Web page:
Friday, 01 November 2019 11:46

5G Australia’s 'last chance' for high-speed broadband, says Huawei Featured

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Five G is Australia’s last chance to deliver universal high-speed broadband to all Australians, according to Chinese telco giant Huawei, which says that Australia is already being left far behind in the global race to deliver 5G technology.

Huawei’s view on Australia’s 5G future was put forward in a submission by the telco to the Inquiry into 5G in Australia led by the House of Representatives Standing Committee on Communications and the Arts.

“5G is Australia’s last chance to get world class high speed broadband for all Australians following the disappointing outcomes for consumers on the NBN and, in particular, Huawei is deeply concerned regional and rural consumers will receive limited or no 5G services,” the Huawei submission said.

“Committee members should be absolutely clear that farmers in countries such as Switzerland and Korea are already accessing 5G technology that enables them to operate far more efficiently. This is no longer a pipe-dream, PowerPoint presentation or a slick TV commercial, it is happening right now – but not here in Australia.

“Because of the 20-40% increase in technology costs, the business case for telecom operators to roll-out 5G in regional Australia becomes near impossible.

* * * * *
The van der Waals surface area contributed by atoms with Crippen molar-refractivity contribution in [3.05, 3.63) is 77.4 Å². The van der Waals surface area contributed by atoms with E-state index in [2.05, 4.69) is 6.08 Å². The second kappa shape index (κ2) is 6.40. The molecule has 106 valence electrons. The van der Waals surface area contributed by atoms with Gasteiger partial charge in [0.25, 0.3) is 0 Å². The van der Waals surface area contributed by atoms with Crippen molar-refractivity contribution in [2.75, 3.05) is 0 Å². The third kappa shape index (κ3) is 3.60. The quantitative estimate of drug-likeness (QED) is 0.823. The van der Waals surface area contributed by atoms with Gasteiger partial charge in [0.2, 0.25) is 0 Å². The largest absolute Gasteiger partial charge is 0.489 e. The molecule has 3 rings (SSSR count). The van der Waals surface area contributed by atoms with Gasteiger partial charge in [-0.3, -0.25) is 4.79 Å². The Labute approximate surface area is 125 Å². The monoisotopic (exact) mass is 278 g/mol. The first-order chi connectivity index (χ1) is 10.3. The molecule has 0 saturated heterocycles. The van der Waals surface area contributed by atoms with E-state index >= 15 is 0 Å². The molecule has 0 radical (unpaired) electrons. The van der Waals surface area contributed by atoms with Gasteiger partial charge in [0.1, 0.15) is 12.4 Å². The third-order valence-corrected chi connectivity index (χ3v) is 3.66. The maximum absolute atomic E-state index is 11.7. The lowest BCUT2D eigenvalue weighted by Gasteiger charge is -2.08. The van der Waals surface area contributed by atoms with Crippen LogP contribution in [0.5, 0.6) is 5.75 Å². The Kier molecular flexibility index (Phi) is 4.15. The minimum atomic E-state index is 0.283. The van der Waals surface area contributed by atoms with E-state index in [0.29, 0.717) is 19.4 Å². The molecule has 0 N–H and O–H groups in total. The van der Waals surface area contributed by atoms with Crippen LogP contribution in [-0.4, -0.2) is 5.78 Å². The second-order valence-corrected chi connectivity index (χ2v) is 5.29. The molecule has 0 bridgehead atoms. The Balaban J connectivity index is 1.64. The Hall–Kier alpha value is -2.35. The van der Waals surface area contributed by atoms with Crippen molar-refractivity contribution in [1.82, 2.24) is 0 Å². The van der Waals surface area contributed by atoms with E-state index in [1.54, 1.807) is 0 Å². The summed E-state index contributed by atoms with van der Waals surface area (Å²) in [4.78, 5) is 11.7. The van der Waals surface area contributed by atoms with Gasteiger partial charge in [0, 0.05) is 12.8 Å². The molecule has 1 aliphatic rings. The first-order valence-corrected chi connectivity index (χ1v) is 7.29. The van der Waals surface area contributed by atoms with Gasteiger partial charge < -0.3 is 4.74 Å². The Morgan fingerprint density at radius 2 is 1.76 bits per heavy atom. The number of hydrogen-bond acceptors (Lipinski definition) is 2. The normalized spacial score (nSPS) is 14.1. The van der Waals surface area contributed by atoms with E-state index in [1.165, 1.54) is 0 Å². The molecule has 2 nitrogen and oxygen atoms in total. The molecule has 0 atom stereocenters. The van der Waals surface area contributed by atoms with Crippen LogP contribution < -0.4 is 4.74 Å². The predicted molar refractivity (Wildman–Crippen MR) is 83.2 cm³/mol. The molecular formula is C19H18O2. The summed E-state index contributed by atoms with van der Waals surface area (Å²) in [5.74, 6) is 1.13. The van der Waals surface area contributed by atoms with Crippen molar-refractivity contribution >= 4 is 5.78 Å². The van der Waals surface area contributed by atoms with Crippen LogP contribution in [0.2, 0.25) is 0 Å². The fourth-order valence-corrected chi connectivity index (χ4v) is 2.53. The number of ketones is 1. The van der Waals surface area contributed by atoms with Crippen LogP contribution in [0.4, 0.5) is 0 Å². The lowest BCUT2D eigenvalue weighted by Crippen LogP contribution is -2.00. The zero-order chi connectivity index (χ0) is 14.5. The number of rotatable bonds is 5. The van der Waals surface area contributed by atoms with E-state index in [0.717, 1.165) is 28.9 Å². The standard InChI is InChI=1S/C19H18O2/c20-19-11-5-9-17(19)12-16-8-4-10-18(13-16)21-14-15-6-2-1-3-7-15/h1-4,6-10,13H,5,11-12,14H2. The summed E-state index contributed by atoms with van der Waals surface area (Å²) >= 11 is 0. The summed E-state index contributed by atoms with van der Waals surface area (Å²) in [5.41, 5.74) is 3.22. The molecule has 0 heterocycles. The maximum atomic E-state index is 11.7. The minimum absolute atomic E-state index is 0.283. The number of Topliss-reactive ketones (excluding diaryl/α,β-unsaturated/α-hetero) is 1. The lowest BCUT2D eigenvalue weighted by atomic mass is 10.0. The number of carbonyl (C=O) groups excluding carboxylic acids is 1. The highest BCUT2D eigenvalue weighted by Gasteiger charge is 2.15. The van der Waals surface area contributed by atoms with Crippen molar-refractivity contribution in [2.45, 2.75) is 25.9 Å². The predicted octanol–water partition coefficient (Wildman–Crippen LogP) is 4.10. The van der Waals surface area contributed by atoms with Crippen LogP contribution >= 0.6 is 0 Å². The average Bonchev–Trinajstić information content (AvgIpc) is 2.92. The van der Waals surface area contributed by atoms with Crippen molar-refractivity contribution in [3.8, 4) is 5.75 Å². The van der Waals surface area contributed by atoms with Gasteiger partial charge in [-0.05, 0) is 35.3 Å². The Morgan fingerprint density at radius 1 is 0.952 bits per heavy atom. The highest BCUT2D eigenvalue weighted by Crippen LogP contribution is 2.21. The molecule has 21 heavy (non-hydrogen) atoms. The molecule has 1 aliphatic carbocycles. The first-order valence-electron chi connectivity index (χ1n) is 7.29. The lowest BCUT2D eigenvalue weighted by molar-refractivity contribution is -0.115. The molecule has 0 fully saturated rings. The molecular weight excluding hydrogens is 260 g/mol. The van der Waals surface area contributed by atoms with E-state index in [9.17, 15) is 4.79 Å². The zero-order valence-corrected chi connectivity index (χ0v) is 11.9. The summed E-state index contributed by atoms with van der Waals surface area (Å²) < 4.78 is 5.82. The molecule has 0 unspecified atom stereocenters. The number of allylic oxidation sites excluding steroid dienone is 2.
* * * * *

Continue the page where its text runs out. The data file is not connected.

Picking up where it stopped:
“Australian farmers will be waiting years to get an opportunity to benefit from the productivity gains from 5G. Many may never get the opportunity, especially farmers on the fringe of the current 4G network.”

In its submission, Huawei noted that other countries in Europe and Asia have near nationwide 5G coverage already in place at a time when the vast percentage of Australia’s major cities do not have 5G coverage.

“Australia is being left behind in the global race to roll-out 5G and the consequences for Australia’s competitiveness and future prosperity are enormous,” the submission said.

Huawei Australia also argued that the 5G ban on Huawei is effectively delivering a ‘5G Tax’ on Australians that will see them pay more for their 5G services than they would have done if operators had been allowed to deliver its 5G technology to operators.

“Australian operators will pay between 20%-40% more than the rest of the world for 5G technology. This cost will mean Australians will have higher telecom bills at a time when they are already suffering from higher electricity and petrol prices,” the Huawei submission said.

The Huawei Australia submission said that the exclusion of Huawei from helping its local customers deliver 5G to Australians has critically reduced 5G vendor competition and that as a result 5G in Australia is still “more a marketing tool than the substantial transformative technology for the Australian economy.”

“Whilst deploying 5G at the MCG for the AFL Grand Final might make for a whimsical media release it doesn’t make up for the fact that our 5G coverage remains miniscule compared to our international peers,” the Huawei Australia submission said.